Hawkins, Anne Hunsaker
|Genre||Treatise (289 pp.)|
|Keywords||Abandonment, Acculturation, AIDS, Alternative Medicine, Cancer, Caregivers, Catastrophe, Communication, Cross-Cultural Issues, Death and Dying, Doctor-Patient Relationship, Grief, Hospitalization, Human Worth, Humor and Illness/Disability, Illness and the Family, Illness Narrative/Pathography, Lesbian/Gay/Bisexual/Transgender Issues, Literary Theory, Mourning, Patient Experience, Power Relations, Psycho-social Medicine, Rebellion, Scapegoating, Society, Suffering, Survival, Women's Health|
This is the second edition of Hawkins's groundbreaking work on illness narratives--autobiographical and biographical accounts of illness that she calls "pathographies." This edition preserves the text of the earlier (1993) work but updates it with a new preface and a new concluding chapter. This new chapter (chapter 6) surveys works written since 1992 and expands the discussion of mythic thinking and narrative.
Hawkins posits that mythic thinking pervades illness writing. Mythic constructs, she argues, organize the way patients understand their illness, how they interact with the institution of medicine, and how they write their narratives. Myths are formulative in that they attempt to create order out of the disorientation of illness. In the texts selected, Hawkins identifies "archetypal" (transcultural, transhistorical) myths--myths of journey, battle, and death and rebirth (discussed in the first edition as well).
In this edition Hawkins introduces a new term: "ideological" myths. Ideological myths are "linked to a particular culture at a particular time" (xiii). In this category is the myth of healthy mindedness, a way of thinking that was labeled "mythos" in the earlier edition. Hawkins proposes two additional ideological myths, discussed in chapter 6: the Gaia myth (that links illness and environmental problems), and the "myth of narrativity" (xiii).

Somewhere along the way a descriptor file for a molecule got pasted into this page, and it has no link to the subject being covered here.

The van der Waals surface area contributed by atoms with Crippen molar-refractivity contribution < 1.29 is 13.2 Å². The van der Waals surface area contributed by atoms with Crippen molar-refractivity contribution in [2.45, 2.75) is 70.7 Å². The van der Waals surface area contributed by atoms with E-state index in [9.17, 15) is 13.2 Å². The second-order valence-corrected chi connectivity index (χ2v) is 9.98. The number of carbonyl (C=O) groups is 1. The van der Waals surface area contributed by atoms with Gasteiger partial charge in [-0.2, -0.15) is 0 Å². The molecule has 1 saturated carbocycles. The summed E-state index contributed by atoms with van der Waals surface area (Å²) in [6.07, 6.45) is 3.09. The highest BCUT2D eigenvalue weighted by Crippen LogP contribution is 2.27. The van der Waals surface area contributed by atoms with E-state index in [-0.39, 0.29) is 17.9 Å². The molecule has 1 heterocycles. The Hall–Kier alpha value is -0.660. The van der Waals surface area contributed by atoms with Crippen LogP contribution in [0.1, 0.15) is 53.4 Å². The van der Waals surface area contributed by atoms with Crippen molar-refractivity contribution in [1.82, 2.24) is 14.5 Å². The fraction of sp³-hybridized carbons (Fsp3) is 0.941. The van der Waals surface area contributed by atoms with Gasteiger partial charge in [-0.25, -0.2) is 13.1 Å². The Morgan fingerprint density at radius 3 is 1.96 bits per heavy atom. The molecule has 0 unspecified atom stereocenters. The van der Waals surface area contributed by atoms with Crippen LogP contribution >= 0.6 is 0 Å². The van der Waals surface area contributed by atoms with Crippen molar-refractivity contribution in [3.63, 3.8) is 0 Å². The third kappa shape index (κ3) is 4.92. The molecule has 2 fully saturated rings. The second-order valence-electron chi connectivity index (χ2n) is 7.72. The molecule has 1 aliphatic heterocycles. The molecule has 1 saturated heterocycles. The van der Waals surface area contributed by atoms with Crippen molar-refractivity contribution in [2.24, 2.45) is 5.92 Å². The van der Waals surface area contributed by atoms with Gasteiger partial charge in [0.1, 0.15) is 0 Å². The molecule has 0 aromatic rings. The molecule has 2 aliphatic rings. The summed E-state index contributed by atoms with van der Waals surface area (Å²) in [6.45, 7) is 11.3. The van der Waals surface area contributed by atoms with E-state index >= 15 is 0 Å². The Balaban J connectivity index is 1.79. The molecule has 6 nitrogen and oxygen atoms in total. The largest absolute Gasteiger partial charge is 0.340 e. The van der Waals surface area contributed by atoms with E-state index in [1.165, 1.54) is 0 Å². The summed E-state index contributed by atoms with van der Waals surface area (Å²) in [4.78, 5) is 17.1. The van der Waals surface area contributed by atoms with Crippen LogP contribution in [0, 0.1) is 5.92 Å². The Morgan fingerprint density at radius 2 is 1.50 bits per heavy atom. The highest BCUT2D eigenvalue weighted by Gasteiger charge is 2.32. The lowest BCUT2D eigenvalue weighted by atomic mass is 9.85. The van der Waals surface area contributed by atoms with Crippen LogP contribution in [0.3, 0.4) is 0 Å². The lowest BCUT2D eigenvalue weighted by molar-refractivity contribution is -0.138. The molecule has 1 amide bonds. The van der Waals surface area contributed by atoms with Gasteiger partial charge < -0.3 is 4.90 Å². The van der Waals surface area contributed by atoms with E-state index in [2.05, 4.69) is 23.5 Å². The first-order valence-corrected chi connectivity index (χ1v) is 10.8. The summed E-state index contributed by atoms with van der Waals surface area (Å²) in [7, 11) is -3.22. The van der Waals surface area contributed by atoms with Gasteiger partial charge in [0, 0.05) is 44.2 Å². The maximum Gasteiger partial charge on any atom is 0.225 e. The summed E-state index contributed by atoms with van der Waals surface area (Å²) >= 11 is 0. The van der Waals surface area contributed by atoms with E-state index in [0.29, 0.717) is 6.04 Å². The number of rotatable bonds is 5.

The book's chapters are organized around the myths enumerated above, with many examples. Most of the works discussed were written in the latter part of the 20th century, but there are several pages devoted to John Donne's Devotions upon Emergent Occasions (see annotation in this database). Hawkins determines how, in specific cases, the myths she has identified function--whether they are "enabling" or "disabling," and whether they are "medically syntonic or dystonic" (21-24). Myths that have an enabling function are adaptive, useful, help recovery or adjustment, ameliorate suffering. They are often medically syntonic--compatible with the belief system of Western medicine. One notable exception to this is Hawkins's paradigm of the ideological "myth of healthy mindedness," in which to be enabled often means to controvert traditional medical practices.
Publication of this second edition of Reconstructing Illness attests to the impact that the first edition of the book has had in Medical Humanities scholarship. In effect, Hawkins helped to launch and legitimate for study a new literary genre. Her work, together with Arthur Frank's The Wounded Storyteller and Thomas Couser's Recovering Bodies: Illness, Disability, and Life Writing (see this database), emphasizes the centrality of narrative to refashioning a life disrupted by illness or disability, and locates illness stories within a larger framework of medical discourse and cultural practice.
|Publisher||Purdue Univ. Press|
|Place Published||West Lafayette, Ind.|
|Miscellaneous||First edition published in 1993.|
|Annotated by||Aull, Felice|
|Date of Entry||07/05/00|